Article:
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CONCERT PROGRAM

November 9-11, 2012


Jun Mrkl, conductor Daniel Lee, cello Dominique Labelle, soprano Kai Rtel, mezzo-soprano Christoph Genz, tenor Stephen Powell, baritone St. Louis Symphony Chorus Amy Kaiser, director

SCHOENBERG
(1874-1951)

Friede auf Erden (Peace on Earth), op. 13 (1907)


St. Louis Symphony Chorus Amy Kaiser, director

(1732-1809)

HAYDN

Cello Concerto in D major, Hob. VIIb:2 (1783)


Allegro moderato Adagio Rondo: Allegro Daniel Lee, cello
INTERMISS I O N

MOZART
(1756-1791)

Requiem Mass in D minor, K. 626 (Sssmayr completion) (1791)


Introitus: Requiem Kyrie Sequenz Dies irae Tuba mirum Rex tremendae Recordare Confutatis Lacrimosa Offertorium Domine Jesu Hostias Sanctus Benedictus Agnus Dei Communio: Lux aeterna Dominque Labelle, soprano Kai Rtel, mezzo-soprano Christoph Genz, tenor Stephen Powell, baritone St. Louis Symphony Chorus Amy Kaiser, director
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ACKNOWLEDGMENTS
Jun Mrkl is the Jean L. and Charles V. Rainwater Guest Artist. Daniel Lee is the Sarah E. Rainwater Ward and Charles S. Rainwater Guest Artist. Amy Kaiser is the AT&T Foundation Chair. The St. Louis Symphony Chorus is supported in part by a grant from the Edward Chase Garvey Memorial Foundation. The concert of Friday, November 9, is the Dr. and Mrs. Richard G. Sisson Concert. The concert of Sunday, November 11, is the Thomas M. Peck Memorial Concert. The concert of Friday, November 9, is underwritten in part by a generous gift from Mr. and Mrs. David C. Farrell. The concert of Saturday, November 10, is underwritten in part by a generous gift from Ms. Lesley A. Waldheim. The concert of Sunday, November 11, is underwritten in part by a generous gift from Mrs. Ernest A. Eddy. Pre-Concert Conversations are presented by Washington University Physicians. These concerts are part of the Wells Fargo Advisors Series. Large print program notes are available through the generosity of Mosby Building Arts and are located at the Customer Service table in the foyer.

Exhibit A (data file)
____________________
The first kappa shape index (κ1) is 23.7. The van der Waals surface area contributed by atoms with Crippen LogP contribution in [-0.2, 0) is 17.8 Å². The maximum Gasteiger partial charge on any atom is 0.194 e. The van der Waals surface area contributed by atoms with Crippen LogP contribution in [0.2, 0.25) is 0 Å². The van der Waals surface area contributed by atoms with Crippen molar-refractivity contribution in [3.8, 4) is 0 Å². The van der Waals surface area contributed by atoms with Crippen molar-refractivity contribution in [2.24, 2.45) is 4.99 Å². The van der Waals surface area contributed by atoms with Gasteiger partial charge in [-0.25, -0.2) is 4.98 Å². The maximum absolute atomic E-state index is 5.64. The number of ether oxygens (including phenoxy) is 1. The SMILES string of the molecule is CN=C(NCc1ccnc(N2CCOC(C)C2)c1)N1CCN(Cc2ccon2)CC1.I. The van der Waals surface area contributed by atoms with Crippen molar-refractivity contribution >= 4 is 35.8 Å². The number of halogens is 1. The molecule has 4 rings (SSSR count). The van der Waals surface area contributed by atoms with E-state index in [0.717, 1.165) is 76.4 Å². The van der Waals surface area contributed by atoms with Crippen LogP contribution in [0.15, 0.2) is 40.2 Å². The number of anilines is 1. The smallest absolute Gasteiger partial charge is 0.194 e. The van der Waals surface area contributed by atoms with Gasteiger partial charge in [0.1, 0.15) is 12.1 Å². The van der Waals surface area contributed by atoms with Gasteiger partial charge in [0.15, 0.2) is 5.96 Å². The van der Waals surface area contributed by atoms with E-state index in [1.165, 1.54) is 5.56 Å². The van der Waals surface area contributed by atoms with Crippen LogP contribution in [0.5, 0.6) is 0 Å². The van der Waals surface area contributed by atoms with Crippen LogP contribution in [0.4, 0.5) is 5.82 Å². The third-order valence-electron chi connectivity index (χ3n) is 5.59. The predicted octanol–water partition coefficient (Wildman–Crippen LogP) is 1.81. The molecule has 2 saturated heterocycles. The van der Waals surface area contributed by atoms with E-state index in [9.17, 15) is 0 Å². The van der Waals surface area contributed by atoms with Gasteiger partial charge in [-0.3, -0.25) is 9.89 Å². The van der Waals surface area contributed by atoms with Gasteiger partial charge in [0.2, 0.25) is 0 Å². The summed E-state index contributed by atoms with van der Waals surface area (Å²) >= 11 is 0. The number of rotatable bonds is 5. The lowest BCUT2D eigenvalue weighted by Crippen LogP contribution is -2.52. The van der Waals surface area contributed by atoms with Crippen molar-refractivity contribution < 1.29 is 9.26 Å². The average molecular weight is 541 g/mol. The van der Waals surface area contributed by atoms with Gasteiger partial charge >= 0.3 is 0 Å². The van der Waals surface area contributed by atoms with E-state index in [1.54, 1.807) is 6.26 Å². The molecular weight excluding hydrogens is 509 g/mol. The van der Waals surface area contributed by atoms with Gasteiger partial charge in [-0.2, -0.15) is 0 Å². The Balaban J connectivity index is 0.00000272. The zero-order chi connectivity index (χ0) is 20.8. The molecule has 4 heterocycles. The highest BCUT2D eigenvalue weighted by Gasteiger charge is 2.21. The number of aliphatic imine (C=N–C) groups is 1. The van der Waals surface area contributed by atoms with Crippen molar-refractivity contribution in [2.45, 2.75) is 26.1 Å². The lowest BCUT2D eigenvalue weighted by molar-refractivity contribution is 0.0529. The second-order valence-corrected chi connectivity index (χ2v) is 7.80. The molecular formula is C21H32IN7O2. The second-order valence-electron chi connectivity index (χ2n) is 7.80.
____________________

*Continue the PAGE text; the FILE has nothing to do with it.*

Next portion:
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PEACE ON EARTH AND HEAVENLY PEACE


BY PA U L SC H I AVO

TIMELINKS
1783 HAYDN Cello Concerto in D major Treaty of Paris officially ends Americas Revolutionary War 1791 MOZART Requiem Mass in D minor, K. 626 In revolutionary France, Louis XVI swears allegiance to constitution 1907 SCHOENBERG Friede auf Erden (Peace on Earth), op. 13 Gustav Klimt paints Adele Bloch-Bauer I